Evaluating the Impact of Automated Evaluation of Gastrointestinal Symptoms (AEGIS) on Clinical Outcomes

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Cedars-Sinai Medical Center




Gastroesophageal Reflux
Fecal Incontinence
Deglutition Disorders
Abdominal Pain


Other: AEGIS (Automated Evaluation of Gastrointestinal Symptoms)

Study type


Funder types




Details and patient eligibility


Healthcare delivery now mandates shorter visits with higher documentation requirements, undermining the patient-provider interaction. Electronic health records (EHRs) have the potential to improve outcomes and quality of care in this pressured environment, and are endorsed by the Patient Protection and Affordable Care Act (ACA) and Health Information Technology for Economic and Clinical Health (HITECH) Act as an important mechanism to support value-based healthcare. However, EHR systems were principally designed to support the transactional needs of administrators and billers, less so to nurture the relationship between patients and their providers. The purpose of this research is to identify ways to use EHRs to support clinical gastroenterologists and their patients while meeting the meaningful use requirements of the HITECH Act. To improve clinic visit efficiency and meet criteria for meaningful use, investigators developed a patient-provider portal (P3) that systematically collects patient symptoms using a computer algorithm called Automated Evaluation of Gastrointestinal Symptoms (AEGIS). AEGIS utilizes computerized adaptive testing (CAT) to guide patients through questions drawn from a library of over 300 symptom attributes measuring the timing, severity, frequency, location, quality, and character of their GI symptoms, along with relevant comorbidities, family history, and alarm features. The system then automatically "translates" the patient report into a full narrative HPI available for use by GI providers in an EHR. In a cross-sectional study in the American Journal of Gastroenterology comparing AEGIS versus physician-documented HPIs, investigators found that blinded physician reviewers perceived that AEGIS HPIs were of higher overall quality, better organized, and more succinct, comprehensible, complete and useful compared to HPIs written by physicians during usual care in academic GI clinics. In the current study, investigators aim to evaluate computer-generated HPIs prospectively on a wider scale in diverse academic and community-based settings. Moreover, investigators aim to test an enhanced AEGIS intervention that ties patient HPIs to an individualized "education prescription" which guides the patient through a library of multi-media educational materials on GI symptoms, conditions, and treatments.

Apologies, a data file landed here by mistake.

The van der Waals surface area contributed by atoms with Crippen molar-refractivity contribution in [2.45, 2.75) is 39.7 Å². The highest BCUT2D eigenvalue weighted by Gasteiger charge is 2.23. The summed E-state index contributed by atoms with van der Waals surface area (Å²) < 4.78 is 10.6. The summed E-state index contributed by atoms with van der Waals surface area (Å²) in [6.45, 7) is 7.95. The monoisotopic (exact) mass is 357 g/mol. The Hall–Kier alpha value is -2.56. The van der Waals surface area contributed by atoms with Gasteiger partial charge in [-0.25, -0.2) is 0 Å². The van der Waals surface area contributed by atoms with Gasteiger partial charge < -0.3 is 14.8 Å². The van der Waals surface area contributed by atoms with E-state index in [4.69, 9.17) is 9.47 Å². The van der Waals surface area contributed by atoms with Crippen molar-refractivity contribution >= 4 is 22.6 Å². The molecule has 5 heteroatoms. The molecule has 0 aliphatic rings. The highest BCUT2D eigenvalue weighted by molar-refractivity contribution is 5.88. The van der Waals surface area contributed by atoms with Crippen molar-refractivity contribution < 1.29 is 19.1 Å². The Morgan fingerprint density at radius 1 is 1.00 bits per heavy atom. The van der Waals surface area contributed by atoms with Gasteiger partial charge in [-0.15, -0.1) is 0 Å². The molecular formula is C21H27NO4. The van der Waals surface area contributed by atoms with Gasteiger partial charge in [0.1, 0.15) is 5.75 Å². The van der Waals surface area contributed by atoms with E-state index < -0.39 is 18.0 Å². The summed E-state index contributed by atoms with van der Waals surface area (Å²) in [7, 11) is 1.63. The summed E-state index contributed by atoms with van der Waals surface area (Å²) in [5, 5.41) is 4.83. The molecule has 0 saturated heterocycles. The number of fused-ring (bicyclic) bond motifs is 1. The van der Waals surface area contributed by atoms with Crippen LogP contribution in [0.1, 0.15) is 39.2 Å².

610 patients




18+ years old


No Healthy Volunteers

Inclusion criteria

  • Presenting to the gastrointestinal clinic for evaluation.
  • Able to read and write English.
  • Has basic computing skills.

Exclusion criteria

Having been seen and evaluated in the gastrointestinal clinic within the last 8 months.

Trial design

Primary purpose

Health Services Research



Interventional model

Parallel Assignment


None (Open label)

610 participants in 2 patient groups

Usual care
No Intervention group
Individuals in this arm will undergo usual care with their physician.
AEGIS (Automated Evaluation of Gastrointestinal Symptoms)
Experimental group
Individuals in the AEGIS arm will be invited to use AEGIS/My GI Health prior to their clinic visit. For those who complete AEGIS/My GI Health, their physician will have access to their AEGIS symptom report (includes a GI symptom heat map and GI history) and tailored education prescription.
Other: AEGIS (Automated Evaluation of Gastrointestinal Symptoms)

Trial contacts and locations



Data sourced from clinicaltrials.gov

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